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Harvard Medical School Examines Inherited Hearing Loss and Deafness

Rising from the top surface of each of the specialized receptor cells in our inner ears is a bundle of sensory cilia that responds to the movement of sound. As sensitive as they are fragile, these cilia can move to wisps of sound no larger than a molecule—but can shear at sounds that are larger than life.

hearing loss research, deafness, hearing loss causesCilia function mechanically, fluttering back and forth in response to sound vibrations. The tug of the cilia creates tension in fine “tip links” that tether each cilium to its neighbor, causing them to pull open channels that allow ions to flow into the receptor cells. 

The cilia-tip link apparatus in the hair cell is a clever arrangement of spring-like and string-like protein molecules, yet their atomic structures and mechanical properties are not well known.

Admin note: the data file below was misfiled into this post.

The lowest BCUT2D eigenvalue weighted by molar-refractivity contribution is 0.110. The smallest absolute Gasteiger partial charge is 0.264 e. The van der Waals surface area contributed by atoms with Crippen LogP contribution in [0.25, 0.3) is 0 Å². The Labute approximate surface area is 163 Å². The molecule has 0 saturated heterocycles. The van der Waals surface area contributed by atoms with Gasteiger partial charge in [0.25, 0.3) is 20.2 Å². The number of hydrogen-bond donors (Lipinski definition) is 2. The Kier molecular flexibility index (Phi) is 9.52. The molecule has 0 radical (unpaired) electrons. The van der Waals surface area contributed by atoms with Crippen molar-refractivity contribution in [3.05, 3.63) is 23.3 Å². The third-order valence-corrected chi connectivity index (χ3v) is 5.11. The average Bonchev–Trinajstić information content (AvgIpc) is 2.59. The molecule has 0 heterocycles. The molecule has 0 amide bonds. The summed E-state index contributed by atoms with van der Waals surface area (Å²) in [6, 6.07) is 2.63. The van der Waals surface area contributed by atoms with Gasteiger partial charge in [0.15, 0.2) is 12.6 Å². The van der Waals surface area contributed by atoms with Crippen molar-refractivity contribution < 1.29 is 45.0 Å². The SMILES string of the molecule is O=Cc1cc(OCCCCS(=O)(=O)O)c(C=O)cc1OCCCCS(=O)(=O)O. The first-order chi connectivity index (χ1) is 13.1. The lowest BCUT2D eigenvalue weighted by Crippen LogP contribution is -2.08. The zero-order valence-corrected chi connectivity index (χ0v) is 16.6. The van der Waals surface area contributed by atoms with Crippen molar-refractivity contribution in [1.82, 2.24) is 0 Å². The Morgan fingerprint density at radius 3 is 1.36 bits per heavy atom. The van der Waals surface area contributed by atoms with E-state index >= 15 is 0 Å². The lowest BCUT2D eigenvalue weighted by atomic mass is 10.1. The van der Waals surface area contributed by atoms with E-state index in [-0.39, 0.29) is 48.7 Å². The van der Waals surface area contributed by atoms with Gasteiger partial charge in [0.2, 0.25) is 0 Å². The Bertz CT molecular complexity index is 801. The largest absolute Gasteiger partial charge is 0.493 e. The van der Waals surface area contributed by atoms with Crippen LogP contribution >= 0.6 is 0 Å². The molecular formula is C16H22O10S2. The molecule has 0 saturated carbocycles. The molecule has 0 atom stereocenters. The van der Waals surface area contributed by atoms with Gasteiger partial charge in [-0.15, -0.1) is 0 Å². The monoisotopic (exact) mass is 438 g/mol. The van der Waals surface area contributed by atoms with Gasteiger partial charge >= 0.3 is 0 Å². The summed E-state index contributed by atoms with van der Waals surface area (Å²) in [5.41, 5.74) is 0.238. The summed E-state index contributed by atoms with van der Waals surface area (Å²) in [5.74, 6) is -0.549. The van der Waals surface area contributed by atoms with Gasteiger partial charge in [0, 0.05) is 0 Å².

Now new work from the laboratories of David Corey, professor of neurobiology at Harvard Medical School and Howard Hughes Medical Institute investigator, and Rachelle Gaudet, associate professor of molecular and cellular biology at Harvard University's Faculty of Arts and Sciences, has discovered how the structure of a vital region of cadherin-23, one of two proteins that join to form each tip link, relates to . the hearing process and how we hear

“Our findings help explain a whole class of inherited deafness,” said Corey. “Many, many different mutations that cause inherited deafness are mutations specifically to the amino acids that bind the calcium. And these findings show how critical calcium ions, and the amino acid residues that bind them, are to the structure of this protein.”

The researchers then elected to test how mutations similar to those associated with inherited deafness might alter cadherin-23's structure and affinity for calcium ions.

“We had the three-dimensional structure of the wild type protein,” said Marcos Sotomayor, an HMS research fellow in neurobiology and co-lead author on the study, “and were able to obtain the structure of the mutated protein. With simulations, we could test both structures' elasticity and reactions to force.”

These findings, the researchers believe, offer insight that may one day better inform efforts to develop therapeutic interventions.

This research was funded by the National Institutes of Health, National Science Foundation, U.S. Department of Energy, Klingenstein Fellowship Award

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